Did we miss anything? Let us know in the comments below!

Update 12/28/2021

A cleaver reader James has dug up some old diagrams from Dolby. These were from long before Atmos and show speakers placed in positions that are more accurate. Check them out:

While these aren’t the most exciting diagrams, they more accurately show how speakers should be set up. The speakers are firing into the room and not angled at the listener. Surround speakers are slightly elevated. The 7.1 diagram even has the surround back speakers very close to where we’d place them in an Atmos setup. These are much better diagrams. Thanks again James!

10 Comments on Updated: Everything Wrong with Dolby Speaker Layout Diagrams

  1. James Willmott

    For years, Dolby’s recommendations were to raise surround speakers to 1 to 3 feet above ear height and to point all speakers directly into the room (not angled towards the primary listening position).
    Sadly, there’s no archive on the Dolby website and it’s impossible to find anything other than the current recommendations which changed in 2010.

    • I would not be surprised if that were true. Too often there is a disconnect between the engineering and marketing departments!

      The PDF you link is better, but the updated images (from the old recommendations) are better still. While if you look closely at the diagrams in the PDF the speakers aren’t pointed directly at the listener, there are still lines drawn directly to the center of the couch from each speaker. Some of the images I use above are from that PDF. This article was inspired by seeing picture after picture posted on places like Reddit of people’s setups where every speaker is pointed directly at the center of the couch. It just isn’t the way to get the widest sweetspot and not how Dolby really wants you to place your speakers.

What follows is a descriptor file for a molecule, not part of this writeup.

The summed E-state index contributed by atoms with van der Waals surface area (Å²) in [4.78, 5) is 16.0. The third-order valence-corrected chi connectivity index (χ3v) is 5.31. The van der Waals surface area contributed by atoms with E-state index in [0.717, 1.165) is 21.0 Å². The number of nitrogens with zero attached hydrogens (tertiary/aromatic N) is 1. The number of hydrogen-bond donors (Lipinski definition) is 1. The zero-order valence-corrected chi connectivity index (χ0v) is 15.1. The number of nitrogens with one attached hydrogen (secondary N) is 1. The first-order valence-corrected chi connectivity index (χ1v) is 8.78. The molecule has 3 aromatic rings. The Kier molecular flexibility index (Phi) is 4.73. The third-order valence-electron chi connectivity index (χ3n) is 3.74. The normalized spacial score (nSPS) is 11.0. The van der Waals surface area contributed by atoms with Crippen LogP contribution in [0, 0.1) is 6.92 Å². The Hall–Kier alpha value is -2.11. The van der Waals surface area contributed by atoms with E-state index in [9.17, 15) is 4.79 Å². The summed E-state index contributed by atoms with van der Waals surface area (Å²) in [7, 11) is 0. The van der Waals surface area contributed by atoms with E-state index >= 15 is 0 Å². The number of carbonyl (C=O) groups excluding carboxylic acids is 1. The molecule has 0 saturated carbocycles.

2. Todd J

    Sorry, I agree with you and thought I’d share this to r/hometheater… It didn’t go so well and got myself banned in the process. Keep up the great podcast from a longtime patron supporter.

  3. Caliloo

    Hey Tom,

    I don’t think you wanted to call James a “cleaver reader” in the update section…unless he’s a butcher…which would then make sense.

    In all seriousness, thank you for the articles and the podcast; they are very helpful and inject a heavy dose of common sense into an industry desperately in need of it.

    Take it easy,
    Still Not Your Podcast Partner

  4. Ron

    It seems like all these speaker placement plans are for one person to enjoy the effect. i believe most people when they invite friends over to enjoy a movie, they want all to enjoy the sound. Lets design it for all to enjoy. When we go to a theater we don’t have to set in a particular seat to enjoy the sound effects..

    • I would argue that pointing all the speakers at one seat won’t give you the sound full stop. Many speakers are designed to be heard off-axis. Pointing them directly toward you was never their intended orientation and will often result in accentuated treble and non-linear response.